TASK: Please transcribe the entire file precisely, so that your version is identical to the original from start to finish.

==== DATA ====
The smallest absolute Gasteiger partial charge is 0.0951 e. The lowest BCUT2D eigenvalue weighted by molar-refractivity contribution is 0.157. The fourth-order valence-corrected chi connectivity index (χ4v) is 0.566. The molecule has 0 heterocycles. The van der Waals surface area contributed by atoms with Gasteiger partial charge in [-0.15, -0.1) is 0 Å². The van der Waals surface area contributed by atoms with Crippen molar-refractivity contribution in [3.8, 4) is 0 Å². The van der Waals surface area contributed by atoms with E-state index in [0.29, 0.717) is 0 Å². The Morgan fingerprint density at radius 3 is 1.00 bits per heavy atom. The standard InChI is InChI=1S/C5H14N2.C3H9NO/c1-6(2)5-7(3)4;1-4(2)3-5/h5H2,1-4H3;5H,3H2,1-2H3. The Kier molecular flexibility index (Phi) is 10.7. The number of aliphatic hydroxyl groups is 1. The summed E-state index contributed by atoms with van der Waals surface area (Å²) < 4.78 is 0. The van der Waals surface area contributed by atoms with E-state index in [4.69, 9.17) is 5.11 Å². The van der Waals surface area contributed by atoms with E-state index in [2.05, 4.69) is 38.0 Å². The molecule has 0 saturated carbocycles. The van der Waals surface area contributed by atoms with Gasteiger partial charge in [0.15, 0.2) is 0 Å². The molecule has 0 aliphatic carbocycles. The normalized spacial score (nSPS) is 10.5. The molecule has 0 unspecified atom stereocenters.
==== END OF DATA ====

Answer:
The smallest absolute Gasteiger partial charge is 0.0951 e. The lowest BCUT2D eigenvalue weighted by molar-refractivity contribution is 0.157. The fourth-order valence-corrected chi connectivity index (χ4v) is 0.566. The molecule has 0 heterocycles. The van der Waals surface area contributed by atoms with Gasteiger partial charge in [-0.15, -0.1) is 0 Å². The van der Waals surface area contributed by atoms with Crippen molar-refractivity contribution in [3.8, 4) is 0 Å². The van der Waals surface area contributed by atoms with E-state index in [0.29, 0.717) is 0 Å². The Morgan fingerprint density at radius 3 is 1.00 bits per heavy atom. The standard InChI is InChI=1S/C5H14N2.C3H9NO/c1-6(2)5-7(3)4;1-4(2)3-5/h5H2,1-4H3;5H,3H2,1-2H3. The Kier molecular flexibility index (Phi) is 10.7. The number of aliphatic hydroxyl groups is 1. The summed E-state index contributed by atoms with van der Waals surface area (Å²) < 4.78 is 0. The van der Waals surface area contributed by atoms with E-state index in [4.69, 9.17) is 5.11 Å². The van der Waals surface area contributed by atoms with E-state index in [2.05, 4.69) is 38.0 Å². The molecule has 0 saturated carbocycles. The van der Waals surface area contributed by atoms with Gasteiger partial charge in [0.15, 0.2) is 0 Å². The molecule has 0 aliphatic carbocycles. The normalized spacial score (nSPS) is 10.5. The molecule has 0 unspecified atom stereocenters.